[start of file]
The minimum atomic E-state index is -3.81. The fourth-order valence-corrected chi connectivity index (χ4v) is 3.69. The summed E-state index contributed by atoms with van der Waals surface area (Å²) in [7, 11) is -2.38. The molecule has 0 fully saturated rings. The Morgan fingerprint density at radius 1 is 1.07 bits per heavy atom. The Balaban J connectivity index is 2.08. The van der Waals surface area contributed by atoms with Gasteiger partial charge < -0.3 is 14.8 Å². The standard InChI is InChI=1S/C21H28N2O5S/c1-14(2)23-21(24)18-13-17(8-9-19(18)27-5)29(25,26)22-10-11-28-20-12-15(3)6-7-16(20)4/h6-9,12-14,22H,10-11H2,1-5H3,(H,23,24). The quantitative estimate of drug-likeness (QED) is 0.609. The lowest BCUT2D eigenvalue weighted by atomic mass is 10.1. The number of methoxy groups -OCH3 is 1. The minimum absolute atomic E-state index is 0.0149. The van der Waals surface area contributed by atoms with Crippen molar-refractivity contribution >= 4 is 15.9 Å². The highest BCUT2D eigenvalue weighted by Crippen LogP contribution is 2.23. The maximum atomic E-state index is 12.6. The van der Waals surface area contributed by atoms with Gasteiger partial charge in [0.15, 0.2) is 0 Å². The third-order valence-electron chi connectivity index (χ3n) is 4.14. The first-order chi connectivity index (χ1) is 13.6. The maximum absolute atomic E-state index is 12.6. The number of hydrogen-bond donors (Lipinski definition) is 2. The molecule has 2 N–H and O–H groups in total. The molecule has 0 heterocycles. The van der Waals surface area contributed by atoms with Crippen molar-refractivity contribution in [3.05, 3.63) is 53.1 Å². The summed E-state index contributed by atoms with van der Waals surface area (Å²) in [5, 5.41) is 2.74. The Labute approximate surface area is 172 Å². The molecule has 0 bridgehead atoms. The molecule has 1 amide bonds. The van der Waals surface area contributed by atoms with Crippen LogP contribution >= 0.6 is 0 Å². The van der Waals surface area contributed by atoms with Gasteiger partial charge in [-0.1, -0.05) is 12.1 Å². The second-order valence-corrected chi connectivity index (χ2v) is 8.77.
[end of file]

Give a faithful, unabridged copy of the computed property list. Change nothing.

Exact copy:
The minimum atomic E-state index is -3.81. The fourth-order valence-corrected chi connectivity index (χ4v) is 3.69. The summed E-state index contributed by atoms with van der Waals surface area (Å²) in [7, 11) is -2.38. The molecule has 0 fully saturated rings. The Morgan fingerprint density at radius 1 is 1.07 bits per heavy atom. The Balaban J connectivity index is 2.08. The van der Waals surface area contributed by atoms with Gasteiger partial charge < -0.3 is 14.8 Å². The standard InChI is InChI=1S/C21H28N2O5S/c1-14(2)23-21(24)18-13-17(8-9-19(18)27-5)29(25,26)22-10-11-28-20-12-15(3)6-7-16(20)4/h6-9,12-14,22H,10-11H2,1-5H3,(H,23,24). The quantitative estimate of drug-likeness (QED) is 0.609. The lowest BCUT2D eigenvalue weighted by atomic mass is 10.1. The number of methoxy groups -OCH3 is 1. The minimum absolute atomic E-state index is 0.0149. The van der Waals surface area contributed by atoms with Crippen molar-refractivity contribution >= 4 is 15.9 Å². The highest BCUT2D eigenvalue weighted by Crippen LogP contribution is 2.23. The maximum atomic E-state index is 12.6. The van der Waals surface area contributed by atoms with Gasteiger partial charge in [0.15, 0.2) is 0 Å². The third-order valence-electron chi connectivity index (χ3n) is 4.14. The first-order chi connectivity index (χ1) is 13.6. The maximum absolute atomic E-state index is 12.6. The number of hydrogen-bond donors (Lipinski definition) is 2. The molecule has 2 N–H and O–H groups in total. The molecule has 0 heterocycles. The van der Waals surface area contributed by atoms with Crippen molar-refractivity contribution in [3.05, 3.63) is 53.1 Å². The summed E-state index contributed by atoms with van der Waals surface area (Å²) in [5, 5.41) is 2.74. The Labute approximate surface area is 172 Å². The molecule has 0 bridgehead atoms. The molecule has 1 amide bonds. The van der Waals surface area contributed by atoms with Crippen LogP contribution >= 0.6 is 0 Å². The van der Waals surface area contributed by atoms with Gasteiger partial charge in [-0.1, -0.05) is 12.1 Å². The second-order valence-corrected chi connectivity index (χ2v) is 8.77.